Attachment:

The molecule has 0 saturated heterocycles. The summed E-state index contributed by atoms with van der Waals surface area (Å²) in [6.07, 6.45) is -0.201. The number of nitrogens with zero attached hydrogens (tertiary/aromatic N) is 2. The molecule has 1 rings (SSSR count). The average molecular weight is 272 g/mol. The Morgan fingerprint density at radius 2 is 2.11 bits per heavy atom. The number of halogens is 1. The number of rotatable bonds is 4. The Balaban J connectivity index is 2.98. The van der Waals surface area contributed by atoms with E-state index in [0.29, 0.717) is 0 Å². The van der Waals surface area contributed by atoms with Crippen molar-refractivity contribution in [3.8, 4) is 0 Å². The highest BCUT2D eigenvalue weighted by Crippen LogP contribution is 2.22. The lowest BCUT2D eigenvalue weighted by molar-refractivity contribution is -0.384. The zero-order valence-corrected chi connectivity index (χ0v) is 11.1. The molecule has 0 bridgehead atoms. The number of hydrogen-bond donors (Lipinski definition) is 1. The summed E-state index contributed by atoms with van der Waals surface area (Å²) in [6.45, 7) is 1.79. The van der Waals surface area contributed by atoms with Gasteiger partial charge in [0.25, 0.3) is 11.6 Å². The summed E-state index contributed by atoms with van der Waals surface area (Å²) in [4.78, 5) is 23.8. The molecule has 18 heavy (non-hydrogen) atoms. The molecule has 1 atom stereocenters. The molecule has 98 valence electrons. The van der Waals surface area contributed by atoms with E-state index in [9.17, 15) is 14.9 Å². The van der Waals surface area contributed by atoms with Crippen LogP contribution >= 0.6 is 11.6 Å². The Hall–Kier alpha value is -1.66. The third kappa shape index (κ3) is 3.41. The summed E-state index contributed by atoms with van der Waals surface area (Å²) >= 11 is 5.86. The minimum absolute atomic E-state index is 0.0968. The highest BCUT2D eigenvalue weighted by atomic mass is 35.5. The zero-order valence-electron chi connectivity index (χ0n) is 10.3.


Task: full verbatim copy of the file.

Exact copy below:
The molecule has 0 saturated heterocycles. The summed E-state index contributed by atoms with van der Waals surface area (Å²) in [6.07, 6.45) is -0.201. The number of nitrogens with zero attached hydrogens (tertiary/aromatic N) is 2. The molecule has 1 rings (SSSR count). The average molecular weight is 272 g/mol. The Morgan fingerprint density at radius 2 is 2.11 bits per heavy atom. The number of halogens is 1. The number of rotatable bonds is 4. The Balaban J connectivity index is 2.98. The van der Waals surface area contributed by atoms with E-state index in [0.29, 0.717) is 0 Å². The van der Waals surface area contributed by atoms with Crippen molar-refractivity contribution in [3.8, 4) is 0 Å². The highest BCUT2D eigenvalue weighted by Crippen LogP contribution is 2.22. The lowest BCUT2D eigenvalue weighted by molar-refractivity contribution is -0.384. The zero-order valence-corrected chi connectivity index (χ0v) is 11.1. The molecule has 0 bridgehead atoms. The number of hydrogen-bond donors (Lipinski definition) is 1. The summed E-state index contributed by atoms with van der Waals surface area (Å²) in [6.45, 7) is 1.79. The van der Waals surface area contributed by atoms with Gasteiger partial charge in [0.25, 0.3) is 11.6 Å². The summed E-state index contributed by atoms with van der Waals surface area (Å²) in [4.78, 5) is 23.8. The molecule has 18 heavy (non-hydrogen) atoms. The molecule has 1 atom stereocenters. The molecule has 98 valence electrons. The van der Waals surface area contributed by atoms with E-state index in [9.17, 15) is 14.9 Å². The van der Waals surface area contributed by atoms with Crippen LogP contribution >= 0.6 is 11.6 Å². The Hall–Kier alpha value is -1.66. The third kappa shape index (κ3) is 3.41. The summed E-state index contributed by atoms with van der Waals surface area (Å²) >= 11 is 5.86. The minimum absolute atomic E-state index is 0.0968. The highest BCUT2D eigenvalue weighted by atomic mass is 35.5. The zero-order valence-electron chi connectivity index (χ0n) is 10.3.